THE public is urged to blow horns (torotot) and bang pots and pans to usher in the New Year instead of setting off firecrackers.
Cebu City Disaster Risk Reduction and Management officials warned against the use of firecrackers inside private properties or on roads since these should only be set off in designated areas, as mandated by the Department of the Interior and Local Government (DILG).
In barangays where there are no designated areas, City Councilor Phillip Zafra, member of the disaster risk reduction management committee, said the use of firecrackers will be prohibited.
Violators will be penalized based on provisions of Republic Act 7183, or An Act Regulating The Sale, Manufacture, Distribution And Use Of Firecrackers And Other Pyrotechnic Devices.
Section 11 says, “Any person who manufactures, sells, distributes or uses firecrackers and other pyrotechnic devices in violation of the provisions of this Act shall be punished by a fine of not less than P20,000 nor more than P30,000, or imprisonment of not less than six months nor more than one year, or both, at the discretion of the court in addition to the cancellation of his license and business permit and the confiscation by the Government of his inventory or stock.”
The memorandum also directs barangay captains to designate areas where the public can set off firecrackers. These must be wide open spaces.
President Rodrigo Duterte issued an executive order (EO) regulating the use of firecrackers and other pyrotechnic devices.
The EO authorized the Philippine National Police to determine what constitutes prohibited firecrackers and other pyrotechnic devices.
Among those banned are Piccolo/Scratch Bangers, Pop Pop, Goodbye Philippines/Crying Bading, Yolanda/Goodbye Napoles, Watusi/Dancing Firecrackers, Pla-pla, Giant Kuwitis, Super Lolo, Atomic Big Trianggulo/Atomic Triangle, Mother Rocket and Lolo Thunder.
With 2020 just hours away, vendors at the Cebu Firecrackers Market at the South Road Properties (SRP) in Cebu City expect brisk business on Tuesday, December 31, 2019. They admitted that their sales had been affected by the arrival of typhoon Ursula in the leadup to Christmas Eve.
According to the Philippine Atmospheric, Geophysical and Astronomical Services Administration (Pagasa), the public can expect good weather Tuesday night.
Ernie Cardillo, a stall owner at the firecrackers market, said prices of firecrackers have skyrocketed, especially since their supplier permit in Lapu-Lapu City was delayed.
They’re also not selling illegal firecrackers, he said.
Vendors at the market expect to sell off their inventory Tuesday.
The cheapest firecracker is Kwitis, which sells for P5 a piece. A Fountain, a Roman Candle and a Mercury cost P25 each, while a box of Sprinklers sells for P100. The most expensive Fountain at the market is P750.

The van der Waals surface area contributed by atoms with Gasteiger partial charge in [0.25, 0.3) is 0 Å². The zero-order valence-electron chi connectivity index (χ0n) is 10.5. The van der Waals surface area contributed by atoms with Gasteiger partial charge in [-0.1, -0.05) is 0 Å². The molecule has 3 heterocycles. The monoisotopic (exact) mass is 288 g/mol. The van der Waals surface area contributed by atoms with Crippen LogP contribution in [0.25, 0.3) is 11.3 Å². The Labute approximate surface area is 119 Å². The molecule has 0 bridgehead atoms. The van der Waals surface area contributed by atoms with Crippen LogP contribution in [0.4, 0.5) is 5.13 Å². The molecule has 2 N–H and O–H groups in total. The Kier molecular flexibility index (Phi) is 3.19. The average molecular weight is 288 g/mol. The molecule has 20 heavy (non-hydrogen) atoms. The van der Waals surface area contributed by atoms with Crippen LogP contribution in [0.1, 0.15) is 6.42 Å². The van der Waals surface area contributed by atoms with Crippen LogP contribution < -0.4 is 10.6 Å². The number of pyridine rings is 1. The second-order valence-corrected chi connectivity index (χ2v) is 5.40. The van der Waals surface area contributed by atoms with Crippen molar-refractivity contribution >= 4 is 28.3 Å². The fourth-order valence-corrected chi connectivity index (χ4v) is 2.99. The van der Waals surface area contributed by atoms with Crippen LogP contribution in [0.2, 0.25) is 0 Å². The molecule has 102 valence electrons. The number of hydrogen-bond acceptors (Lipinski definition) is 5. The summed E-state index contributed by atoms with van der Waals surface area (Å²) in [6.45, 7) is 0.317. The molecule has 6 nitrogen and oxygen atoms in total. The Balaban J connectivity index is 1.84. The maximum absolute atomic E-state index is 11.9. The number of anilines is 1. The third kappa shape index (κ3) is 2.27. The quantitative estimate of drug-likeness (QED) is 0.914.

The cheapest firework sells for P500, while the most expensive one costs P20,000.
The Cebu Firecrackers Market is located near SM Seaside City and Kasadya sa SRP.
Pernoria Tan, another stall owner, said the location is much safer since it is closer to the shore. In case of a fire, they can quickly get water from the sea to douse the flames, she said.
A customer who asked not to be named said his choices will depend on affordability since his budget for firecrackers and fireworks this year is P7,000, compared to P20,000 in 2018.
He said people buy firecrackers to drive away bad luck in the upcoming year.
Personnel from the Mambaling Police Station have been deployed at the market to monitor the safety and security of vendors and customers.
Meanwhile, two stalls were ordered closed after 300 boxes of firecrackers were discovered during a surprise inspection by the Regional Civil Security Unit (RCSU) on Monday, December 30.
The 13 different kinds of illegal firecrackers were worth more than P200,000.
Major Gregorio Nitura, assistant Regional Civil Security Unit (RCSU) chief, said they considered items not manufactured in the country as illegal.
He said they also made sure the vendors had the permits to sell and complied with rules and regulations as well as safety measures.
In Mandaue City, the Mandaue City Police Office (MCPO) and the Mandaue City Fire Station (MCFS) also conducted a joint inspection of stores selling pyrotechnics to check if these have permits.
In the course of their inspection, Fire Inspector Kyle Lauzon, deputy fire marshal, discovered that the stores did not have enough water in reserve to use if a fire breaks out.
Lauzon said they require stores to have one barrel of water, but the vendors had only a pail of water.
“The pail of water is not enough to address an accident,” he said in Cebuano.
They also checked to ensure that all the items for sale were placed inside glass display cabinets, he said.
In a separate interview, MCPO Director Colonel Jonathan Abella said they are intensifying their crackdown on illegal firecrackers, adding that he already tasked police stations to conduct foot and roving patrols and motor stops and to confiscate contraband items.
Mandaue City is a “no firecracker zone,” which means it doesn’t allow the selling of firecrackers, except for pyrotechnic devices.
“On Tuesday, we will do our best to make apprehensions. The problem is when Mandaue residents buy their firecrackers in Cebu City,” Abella said in Cebuano.
However, the police official said they will only admonish individuals who they’ll catch carrying firecrackers.
The MCPO and the MCFS are on red alert as the city prepares to usher in the new year.
Mayor Jonas Cortes, for his part, encouraged residents to support local enforcement agencies in their campaign against setting off firecrackers to prevent accidents.
“Hopefully, the public will cooperate so we can prevent people from getting hurt. So it’s best that they avoid firecrackers altogether,” Cortes said in Cebuano. (JJL, JCT, KFD)